Remediate Ransomware Attack - Ransomware Survival


Made famous by the WannaCry attack that crippled the NHS in 2017, ransomware is continuing to hit businesses.  According to security research firm Symantec, infections have steadily increased every year since 2013, reaching record levels in 2017.

Even over the last few months, ransomware has impacted multiple organizations, including the PGA of America, and the borough of Matanuska-Susitna in Alaska – where government workers were forced to use typewriters to carry out their daily tasks.

It is not surprising that governments are concerned about the impact of the malicious software, which locks a user’s device or data until they pay a ransom. In the UK, the National Cyber Security Centre (NCSC) has published advice on mitigating against ransomware. Meanwhile, the UK government’s behavioral change campaign for cybersecurity, Cyber Aware, promotes simple measures to stay more secure online.


But according to security researchers, there has been a decline in ransomware compared to other threats including cryptomining. Yet the malicious software remains a very real risk: attacks are becoming fewer but more targeted. “The major difference between 2017 and 2018 appears to be a trend towards more targeted ransomware,” says Matt Shabat, strategy director at Glasswall Solutions. “Instead of seeking mass infections through relatively blunt means, threat actors are using more precise infection vectors to achieve initial compromise.”

Identifying ransomware

Ransomware comes in two types. The first encrypts the files on a computer or network; the second locks a user's screen. “Some ransomware will also act like a worm – as was the case with WannaCry – and once inside a network, will spread laterally to other machines without interaction by the attacker or the infected user,” says a NCSC spokesman.

Occasionally, malware is presented as ransomware, but after the ransom is paid the files are not decrypted. This is known as ‘wiper’ malware.

The ‘ransom’ is often demanded in a cryptocurrency such as Bitcoin as a prepaid card or gift voucher. In many cases the ransom amount is modest, a tactic designed to make paying the quickest and cheapest way to resume use.

Generally, if a firm is hit by ransomware, they will have no problem realising. Infected computers will be inaccessible because key files have been encrypted, with a ransom note displayed on-screen.

Most ransomware pops up a pay page, either in a text editor or on a browser, says Paul Ducklin, senior technologist at Sophos. “But a lot of it also changes your desktop wallpaper to a graphical image of the pay page.”

And sadly, the first sign of compromise may already be too late, especially if ransomware has spread network-wide and every desktop is hijacked, says Chris Boyd, malware analyst at Malwarebytes. “Much of it comes down to basic social engineering, and fake emails aimed at HR with dubious receipt attachments harboring an infection.”

Recognizing the warning signs: Ransomware and email phishing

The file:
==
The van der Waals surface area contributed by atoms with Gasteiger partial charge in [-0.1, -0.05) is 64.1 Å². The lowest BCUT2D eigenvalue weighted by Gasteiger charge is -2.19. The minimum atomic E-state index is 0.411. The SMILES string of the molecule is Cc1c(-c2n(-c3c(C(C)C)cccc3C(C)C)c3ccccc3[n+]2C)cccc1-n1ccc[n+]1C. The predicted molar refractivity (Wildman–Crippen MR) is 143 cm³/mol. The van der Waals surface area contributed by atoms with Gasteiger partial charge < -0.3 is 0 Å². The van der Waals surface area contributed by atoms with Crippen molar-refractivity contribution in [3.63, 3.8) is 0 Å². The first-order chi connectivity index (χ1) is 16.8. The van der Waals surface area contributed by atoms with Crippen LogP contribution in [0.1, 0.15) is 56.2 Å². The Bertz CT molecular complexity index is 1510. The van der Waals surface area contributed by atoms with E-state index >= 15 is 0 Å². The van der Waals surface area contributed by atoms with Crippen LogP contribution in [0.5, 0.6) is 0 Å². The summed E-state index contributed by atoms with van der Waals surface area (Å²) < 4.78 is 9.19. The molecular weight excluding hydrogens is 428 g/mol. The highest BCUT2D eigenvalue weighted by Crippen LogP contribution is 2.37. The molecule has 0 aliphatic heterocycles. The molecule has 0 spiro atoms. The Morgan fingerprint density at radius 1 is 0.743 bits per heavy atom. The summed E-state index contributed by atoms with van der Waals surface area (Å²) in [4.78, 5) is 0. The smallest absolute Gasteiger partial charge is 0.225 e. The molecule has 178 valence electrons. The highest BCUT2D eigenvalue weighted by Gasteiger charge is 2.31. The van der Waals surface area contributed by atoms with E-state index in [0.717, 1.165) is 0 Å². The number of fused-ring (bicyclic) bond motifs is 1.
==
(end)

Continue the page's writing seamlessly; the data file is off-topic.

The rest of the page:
Email still remains the top attack vector for all malicious activity, says Adenike Cosgrove, cybersecurity strategist, EMEA, Proofpoint. She says the easiest route for cyber criminals is to exploit the vulnerability of humans “through simple yet sophisticated social engineering tactics”. She explains: “Cybercriminals have found new ways to exploit the human factor — the instincts of curiosity and trust that lead well-intentioned people to play into the hands of the attacker. This could be in the form of a disguised URL or seemingly benign attachment, but all it takes is one click and the ransomware can take hold immediately.”

The majority of ransomware is spread via massive spam campaigns involving hundreds of thousands of emails sent daily, says Dick O'Brien, threat researcher at Symantec.

Ransomware may also be spread via websites compromised to host what’s known as an exploit kit. “This is a tool that scans the visitor’s computer to see if it’s running software with known vulnerabilities,” says O’Brien. “If it finds any, it will exploit one of these vulnerabilities to download and install ransomware on the victim’s computer.”

In a small number of cases, firms may be specifically targeted by groups who attempt to break into the company’s network and infect as many computers as possible before triggering the ransomware.

How to fight off ransomware

You’ve been hit. So, what do you do?

“A lot of ransomware is poorly coded, or master keys are leaked, and it's worth checking online to see if anyone has built a decryptor tool,” says Boyd. He says his firm Malwarebytes has released standalone versions for certain versions of Petya and Chimera, “and there's many more out there”.

Whatever you do, it is agreed that paying the ransom is a big mistake. Indeed, the National Crime Agency encourages industry and the public not to pay the ransom.

“We strongly advise not to pay the ransom, as it simply encourages the scammers to continue with their profitable business model,” agrees Boyd.

Jake Moore, cybersecurity specialist at ESET says he always advises against paying. “But I have seen CEOs with their heads in their hands asking me, ‘what else can we do?’ when they realise their resilience measures have also been attacked.”

Yet there is no guarantee that you will ever receive the data back and if you do, it might be damaged. “Funding cyber criminals also funds larger cyber-attacks, so it must be reiterated that paying won't always get make the issue go away,” says Moore.

Avoiding future attacks requires preparation such as incident response plans and educating employees.

organizations aren't training employees in security basics. “Perhaps they're not sending out emails warning about common scams, or maybe they aren't bothering with security tools known to prevent exploits and ransomware.”

Employees should be trained on how to spot attacks. This helps to avoid becoming a victim, and also means staff can raise the alarm straight away, says Rick Hemsley, managing director, Accenture Security. “Employees can become your strongest line of defense. Attackers will hit as many people in an organization as possible, and one click is all it takes. So, having a workforce of people ready to sound the alarm will help prevent that one click.”